The second thing that happened was after a few days I started to have a light, kind of euphoric feeling. I felt calm, and at peace. The world seemed beautiful. As I was walking across the temple grounds, I happened to pass by the monk in charge of training foreign meditators. I greeted him with a warm smile, which he rebuked me for. “Eyes down. You are meditator,” he said sternly. It hurt ever so slightly at the time, but he was correct that I had lost some of my mindfulness.
The daily routine was as follows:
- 4 AM – Wake up, perform mindful prostrations, then walking meditation, followed by sitting meditation in even intervals.
- 6 AM – Breakfast bell. There are some Buddhist prayers before the meal starts around 6:30
- After eating, wash your dishes, then you are expected to sweep up the ground around by the dormitory.
- Walking and sitting meditation until lunch
- 10:30 AM lunch bell. You must finish eating solid food before noon.
- Walking and sitting meditation until reporting.
- Reporting can be at different times in the afternoon. It depends on the abbot’s schedule.
- More walking and sitting meditation until 10 PM.
For accommodations, they had simple fan cooled rooms. Foreign meditators (or “yogis” as they are called at the temple) are housed in a different area than the Thai yogis. You have your own room, so there is little distraction. Each room had a convenient covered walkway as part of the balcony (or below the balcony for rooms on the ground floor.) You are allowed to practice sitting and walking pretty much anywhere on the temple grounds: Under a tree, in the assembly hall, in the large library building, etc. I usually chose to do my walking and sitting at my dorm room because it was less distracting and more comfortable. Sitting under a tree to meditate sounds nice until you get ants crawling over your legs. The library building was cool and had plenty of room, but when I went there I found that it is too easy to get distracted by seeing a bunch of other people walking in super slow motion.
Some other things to note about staying at the temple:
- You must wear all white clothing, which can easily be purchased in town.
- You need to have an electric timer. You can’t use a timer app on a smart phone.
- Talking is strongly discouraged. Some people sit and talk while having coffee after breakfast, but they really are not supposed to.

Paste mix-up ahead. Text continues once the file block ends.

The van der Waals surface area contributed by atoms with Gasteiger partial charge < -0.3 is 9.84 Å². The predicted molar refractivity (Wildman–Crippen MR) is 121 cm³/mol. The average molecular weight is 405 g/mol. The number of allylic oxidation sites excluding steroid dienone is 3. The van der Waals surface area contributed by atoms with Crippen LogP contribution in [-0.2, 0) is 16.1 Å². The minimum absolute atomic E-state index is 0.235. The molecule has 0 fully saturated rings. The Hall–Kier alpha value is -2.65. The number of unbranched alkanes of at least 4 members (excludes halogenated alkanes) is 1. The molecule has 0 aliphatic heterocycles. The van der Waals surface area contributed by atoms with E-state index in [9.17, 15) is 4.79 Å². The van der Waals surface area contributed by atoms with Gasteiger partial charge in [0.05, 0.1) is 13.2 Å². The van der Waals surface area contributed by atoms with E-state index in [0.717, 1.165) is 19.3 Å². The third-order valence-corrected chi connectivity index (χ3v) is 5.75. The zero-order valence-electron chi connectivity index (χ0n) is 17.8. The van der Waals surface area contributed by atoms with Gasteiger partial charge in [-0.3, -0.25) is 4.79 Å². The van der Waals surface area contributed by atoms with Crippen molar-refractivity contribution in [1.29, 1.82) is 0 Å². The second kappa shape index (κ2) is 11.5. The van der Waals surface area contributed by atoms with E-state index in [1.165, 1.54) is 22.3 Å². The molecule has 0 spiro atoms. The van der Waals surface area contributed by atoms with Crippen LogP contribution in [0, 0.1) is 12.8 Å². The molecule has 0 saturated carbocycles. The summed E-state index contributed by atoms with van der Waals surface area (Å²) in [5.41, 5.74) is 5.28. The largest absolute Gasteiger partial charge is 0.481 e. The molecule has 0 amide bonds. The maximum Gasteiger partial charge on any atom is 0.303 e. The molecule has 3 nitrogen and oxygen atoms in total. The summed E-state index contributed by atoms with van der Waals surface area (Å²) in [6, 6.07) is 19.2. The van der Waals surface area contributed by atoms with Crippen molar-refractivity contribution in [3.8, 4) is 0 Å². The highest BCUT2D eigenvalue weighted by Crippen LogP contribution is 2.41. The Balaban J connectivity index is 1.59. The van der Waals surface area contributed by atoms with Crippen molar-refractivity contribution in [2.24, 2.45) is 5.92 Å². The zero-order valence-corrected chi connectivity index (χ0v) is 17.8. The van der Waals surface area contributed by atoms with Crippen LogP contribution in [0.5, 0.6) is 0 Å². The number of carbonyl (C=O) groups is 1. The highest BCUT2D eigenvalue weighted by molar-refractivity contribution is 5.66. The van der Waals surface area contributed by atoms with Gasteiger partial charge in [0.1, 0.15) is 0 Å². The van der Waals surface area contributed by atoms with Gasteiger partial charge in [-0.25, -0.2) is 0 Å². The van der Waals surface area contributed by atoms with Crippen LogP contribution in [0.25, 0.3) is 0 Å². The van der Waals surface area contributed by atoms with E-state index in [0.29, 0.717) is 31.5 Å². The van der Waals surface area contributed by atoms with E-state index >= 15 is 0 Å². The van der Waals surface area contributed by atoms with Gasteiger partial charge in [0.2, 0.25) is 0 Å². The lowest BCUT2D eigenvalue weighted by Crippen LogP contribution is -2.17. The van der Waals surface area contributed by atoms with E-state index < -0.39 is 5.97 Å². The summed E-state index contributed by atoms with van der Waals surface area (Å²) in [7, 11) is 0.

- Vegetarian food is available, and so is food with meat. So you have a choice.
- Payment for the course is by donation. When you leave the temple after finishing your retreat please give a donation at the temple office for whatever amount you feel appropriate.
One final interesting thing I noticed about Wat Ram Poeng was that they had a number of female monks staying there. In Thailand, one often sees nuns, or mae-chii, who wear white and hold the 10 precepts. It is very rare to see fully-ordained female monks, or bhikkhuni, who wear yellow or brown robes. In the days of the Buddha, there was a community of bhikkhuni, however, their ordination lineage in the Theravada countries was broken. And so the reintroduction of the bhikkhuni lineage from the Mahayana countries into the Theravada countries such as Thailand is a slow and somewhat controversial process.
Information on Retreats in Chiang Mai
Many people have written asking for dates of retreats and how to sign up for one. I do NOT work for the temple, so I don’t know their exact schedule, but from my experience, they have people starting new retreats all the time on a weekly basis or even more frequently. For more information about the Vipassana meditation courses offered at Wat Ram Poeng, please see the temple’s website. If you have specific questions, it would be better to contact the temple directly. If you’re coming to Chiang Mai, it is easy enough to get a tuk-tuk to take you directly to the temple. Then you can pay a visit to the Foreign Meditation Office located near the back of the temple grounds, where the monk in charge of registering foreign meditators will be glad to help you out.
And if you’d like to read a good book to learn more about Vipassana meditation, I highly recommend In This Very Life : The Liberation Teachings of the Buddha by Sayadaw U. Pandita.
Best of luck to all who are planning to join a Vipassana retreat. I hope you all have a very rewarding experience and can gain some insight to benefit both yourself and all others you come in contact with in your life.